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J Biol Res (Thessalon). 2016 Mar 12;23:3. doi: 10.1186/s40709-016-0040-0. eCollection 2016 Dec.

Gram-negative and -positive bacteria differentiation in blood culture samples by headspace volatile compound analysis.

Author information

1
Department of Anaesthesiology, University Hospital Munich-Campus Großhadern, Ludwig-Maximilians-Universität München, Marchioninistr. 15, 81366 Munich, Germany.
2
Department of Medical Informatics, Biometry and Epidemiology, Ludwig-Maximilians-Universität München, Marchioninistr. 15, 81366 Munich, Germany.
3
VF Services GmbH, Andreas-Hofer-Str. 15, Absam, Austria.
4
Wolfden Scientific Consulting, Calle Rio Segura 26, 30600 Archena, Murcia, Spain.
5
Max von Pettenkofer-Institut für Hygiene und Medizinische Mikrobiologie, Ludwig-Maximilians-Universität München, Pettenkoferstraße 9a, 80336 Munich, Germany.
#
Contributed equally

Abstract

BACKGROUND:

Identification of microorganisms in positive blood cultures still relies on standard techniques such as Gram staining followed by culturing with definite microorganism identification. Alternatively, matrix-assisted laser desorption/ionization time-of-flight mass spectrometry or the analysis of headspace volatile compound (VC) composition produced by cultures can help to differentiate between microorganisms under experimental conditions. This study assessed the efficacy of volatile compound based microorganism differentiation into Gram-negatives and -positives in unselected positive blood culture samples from patients.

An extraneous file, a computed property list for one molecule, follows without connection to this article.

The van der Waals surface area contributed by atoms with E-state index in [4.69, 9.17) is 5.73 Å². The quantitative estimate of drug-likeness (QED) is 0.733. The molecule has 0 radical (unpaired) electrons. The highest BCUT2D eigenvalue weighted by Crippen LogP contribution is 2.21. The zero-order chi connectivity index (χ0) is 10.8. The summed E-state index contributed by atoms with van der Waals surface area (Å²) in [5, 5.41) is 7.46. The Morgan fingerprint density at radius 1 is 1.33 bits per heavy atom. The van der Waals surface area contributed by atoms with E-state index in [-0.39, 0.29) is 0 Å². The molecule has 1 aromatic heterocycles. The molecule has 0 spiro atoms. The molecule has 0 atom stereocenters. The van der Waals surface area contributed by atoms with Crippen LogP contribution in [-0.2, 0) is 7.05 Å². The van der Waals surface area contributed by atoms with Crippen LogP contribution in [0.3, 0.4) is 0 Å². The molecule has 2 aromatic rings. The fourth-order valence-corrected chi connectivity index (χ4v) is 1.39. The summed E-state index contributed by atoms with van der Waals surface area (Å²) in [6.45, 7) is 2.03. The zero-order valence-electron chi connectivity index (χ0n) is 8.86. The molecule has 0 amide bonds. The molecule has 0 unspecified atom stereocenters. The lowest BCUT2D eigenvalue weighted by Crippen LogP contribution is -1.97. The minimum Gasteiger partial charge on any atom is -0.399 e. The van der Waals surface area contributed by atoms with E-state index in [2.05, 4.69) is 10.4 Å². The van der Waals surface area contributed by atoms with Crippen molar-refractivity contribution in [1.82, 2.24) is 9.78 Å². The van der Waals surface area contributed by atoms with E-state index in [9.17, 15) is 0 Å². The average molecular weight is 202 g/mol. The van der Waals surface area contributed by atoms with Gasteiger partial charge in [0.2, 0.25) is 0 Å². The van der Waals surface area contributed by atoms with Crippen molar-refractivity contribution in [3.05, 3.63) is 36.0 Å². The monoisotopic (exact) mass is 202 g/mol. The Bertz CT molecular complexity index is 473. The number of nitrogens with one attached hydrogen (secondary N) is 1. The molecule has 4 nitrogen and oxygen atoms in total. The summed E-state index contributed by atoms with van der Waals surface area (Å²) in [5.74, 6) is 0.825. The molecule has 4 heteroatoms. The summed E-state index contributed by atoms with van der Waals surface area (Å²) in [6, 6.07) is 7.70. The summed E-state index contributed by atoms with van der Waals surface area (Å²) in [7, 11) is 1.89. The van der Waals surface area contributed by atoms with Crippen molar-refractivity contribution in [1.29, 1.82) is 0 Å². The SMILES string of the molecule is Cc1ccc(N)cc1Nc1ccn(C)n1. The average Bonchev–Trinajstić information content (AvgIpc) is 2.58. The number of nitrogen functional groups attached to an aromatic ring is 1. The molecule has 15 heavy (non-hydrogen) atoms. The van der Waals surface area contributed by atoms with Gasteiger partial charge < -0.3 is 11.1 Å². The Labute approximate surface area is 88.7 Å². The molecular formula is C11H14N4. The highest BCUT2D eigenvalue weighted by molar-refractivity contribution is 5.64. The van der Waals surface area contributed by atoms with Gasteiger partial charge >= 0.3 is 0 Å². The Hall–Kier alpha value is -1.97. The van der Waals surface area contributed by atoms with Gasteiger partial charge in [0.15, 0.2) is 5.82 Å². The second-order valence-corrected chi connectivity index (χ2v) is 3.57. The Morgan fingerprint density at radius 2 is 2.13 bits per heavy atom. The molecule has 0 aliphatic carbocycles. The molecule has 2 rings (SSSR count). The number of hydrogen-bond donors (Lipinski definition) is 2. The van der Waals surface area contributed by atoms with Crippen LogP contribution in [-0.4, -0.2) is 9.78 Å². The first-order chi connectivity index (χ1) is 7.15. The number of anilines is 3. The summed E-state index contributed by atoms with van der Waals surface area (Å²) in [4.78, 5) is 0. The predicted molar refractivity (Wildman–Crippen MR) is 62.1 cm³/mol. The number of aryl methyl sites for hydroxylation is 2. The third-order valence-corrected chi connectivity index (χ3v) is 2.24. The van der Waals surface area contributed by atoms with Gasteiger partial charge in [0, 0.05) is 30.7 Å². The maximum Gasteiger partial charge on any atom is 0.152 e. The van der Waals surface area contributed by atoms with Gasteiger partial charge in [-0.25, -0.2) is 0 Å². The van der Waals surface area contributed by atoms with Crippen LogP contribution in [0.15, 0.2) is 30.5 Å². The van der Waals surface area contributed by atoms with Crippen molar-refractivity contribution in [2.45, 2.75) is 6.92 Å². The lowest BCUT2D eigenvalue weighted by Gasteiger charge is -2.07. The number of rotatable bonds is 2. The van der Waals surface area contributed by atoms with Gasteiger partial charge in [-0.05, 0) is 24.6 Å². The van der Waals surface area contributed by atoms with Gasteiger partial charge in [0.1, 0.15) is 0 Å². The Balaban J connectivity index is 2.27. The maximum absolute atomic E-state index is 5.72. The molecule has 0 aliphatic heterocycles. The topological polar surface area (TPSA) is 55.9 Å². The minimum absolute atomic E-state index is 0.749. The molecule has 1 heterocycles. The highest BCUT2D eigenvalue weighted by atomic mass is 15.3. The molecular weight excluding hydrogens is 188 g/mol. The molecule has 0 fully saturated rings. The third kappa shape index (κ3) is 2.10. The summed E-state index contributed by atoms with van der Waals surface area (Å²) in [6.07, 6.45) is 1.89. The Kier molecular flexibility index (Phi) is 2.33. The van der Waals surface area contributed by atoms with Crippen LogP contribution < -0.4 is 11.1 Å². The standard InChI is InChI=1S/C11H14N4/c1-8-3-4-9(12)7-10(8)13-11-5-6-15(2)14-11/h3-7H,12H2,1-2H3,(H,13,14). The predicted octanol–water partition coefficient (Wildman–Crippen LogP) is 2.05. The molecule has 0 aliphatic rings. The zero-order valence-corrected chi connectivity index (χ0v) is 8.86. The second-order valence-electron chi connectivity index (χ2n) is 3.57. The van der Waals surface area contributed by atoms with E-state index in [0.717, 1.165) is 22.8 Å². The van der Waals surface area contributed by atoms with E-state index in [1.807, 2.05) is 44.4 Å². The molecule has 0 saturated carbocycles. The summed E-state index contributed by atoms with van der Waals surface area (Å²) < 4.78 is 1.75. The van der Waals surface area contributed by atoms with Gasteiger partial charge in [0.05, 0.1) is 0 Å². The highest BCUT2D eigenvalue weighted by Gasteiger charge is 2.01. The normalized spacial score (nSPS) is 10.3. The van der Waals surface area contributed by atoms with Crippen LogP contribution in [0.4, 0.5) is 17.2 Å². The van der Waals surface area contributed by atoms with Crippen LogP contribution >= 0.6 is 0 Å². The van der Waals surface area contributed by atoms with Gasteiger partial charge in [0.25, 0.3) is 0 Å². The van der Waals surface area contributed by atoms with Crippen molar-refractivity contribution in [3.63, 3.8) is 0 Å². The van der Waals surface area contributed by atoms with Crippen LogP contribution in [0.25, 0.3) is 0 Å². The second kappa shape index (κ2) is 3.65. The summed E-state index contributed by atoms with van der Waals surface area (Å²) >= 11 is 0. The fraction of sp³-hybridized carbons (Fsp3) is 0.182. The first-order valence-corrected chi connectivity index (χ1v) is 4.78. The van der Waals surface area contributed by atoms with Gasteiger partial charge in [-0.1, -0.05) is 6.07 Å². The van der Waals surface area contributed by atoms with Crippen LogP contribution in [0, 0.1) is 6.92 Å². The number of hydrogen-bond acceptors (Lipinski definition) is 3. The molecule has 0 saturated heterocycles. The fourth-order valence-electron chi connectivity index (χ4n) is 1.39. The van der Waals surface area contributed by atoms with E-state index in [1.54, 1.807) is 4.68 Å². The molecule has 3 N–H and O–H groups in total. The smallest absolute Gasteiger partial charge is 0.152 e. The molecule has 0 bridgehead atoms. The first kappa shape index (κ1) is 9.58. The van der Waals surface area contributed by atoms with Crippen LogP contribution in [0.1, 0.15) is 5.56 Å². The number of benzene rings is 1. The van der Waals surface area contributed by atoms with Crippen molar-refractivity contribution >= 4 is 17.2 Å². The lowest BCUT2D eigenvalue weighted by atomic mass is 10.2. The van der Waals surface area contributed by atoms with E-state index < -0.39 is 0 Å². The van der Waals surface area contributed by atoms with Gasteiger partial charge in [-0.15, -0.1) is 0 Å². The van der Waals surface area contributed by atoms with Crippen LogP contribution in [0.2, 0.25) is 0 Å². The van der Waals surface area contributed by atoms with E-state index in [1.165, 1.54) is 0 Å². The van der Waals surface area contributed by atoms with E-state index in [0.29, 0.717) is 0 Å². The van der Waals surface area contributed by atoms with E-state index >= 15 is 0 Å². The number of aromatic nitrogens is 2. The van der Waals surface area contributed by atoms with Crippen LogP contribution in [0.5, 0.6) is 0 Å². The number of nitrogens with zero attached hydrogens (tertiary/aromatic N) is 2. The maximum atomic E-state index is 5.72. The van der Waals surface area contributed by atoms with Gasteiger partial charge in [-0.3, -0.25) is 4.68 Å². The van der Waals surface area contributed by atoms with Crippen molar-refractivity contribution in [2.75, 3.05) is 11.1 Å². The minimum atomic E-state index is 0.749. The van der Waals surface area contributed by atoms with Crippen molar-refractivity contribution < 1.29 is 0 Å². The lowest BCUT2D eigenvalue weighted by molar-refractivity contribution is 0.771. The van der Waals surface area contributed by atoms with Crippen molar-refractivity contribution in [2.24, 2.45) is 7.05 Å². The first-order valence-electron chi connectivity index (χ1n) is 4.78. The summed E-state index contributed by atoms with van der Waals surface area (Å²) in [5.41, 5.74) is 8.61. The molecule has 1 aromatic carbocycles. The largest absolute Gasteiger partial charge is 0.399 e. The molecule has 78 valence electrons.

METHODS:

Headspace gas samples of positive blood culture samples were transferred to sterilized, sealed, and evacuated 20 ml glass vials and stored at -30 °C until batch analysis. Headspace gas VC content analysis was carried out via an auto sampler connected to an ion-molecule reaction mass spectrometer (IMR-MS). Measurements covered a mass range from 16 to 135 u including CO2, H2, N2, and O2. Prediction rules for microorganism identification based on VC composition were derived using a training data set and evaluated using a validation data set within a random split validation procedure.

RESULTS:

One-hundred-fifty-two aerobic samples growing 27 Gram-negatives, 106 Gram-positives, and 19 fungi and 130 anaerobic samples growing 37 Gram-negatives, 91 Gram-positives, and two fungi were analysed. In anaerobic samples, ten discriminators were identified by the random forest method allowing for bacteria differentiation into Gram-negative and -positive (error rate: 16.7 % in validation data set). For aerobic samples the error rate was not better than random.

CONCLUSIONS:

In anaerobic blood culture samples of patients IMR-MS based headspace VC composition analysis facilitates bacteria differentiation into Gram-negative and -positive.

KEYWORDS:

Blood culture; Chemical ionization; Gram identification; Mass spectrometry; Prediction rule; Volatile compound

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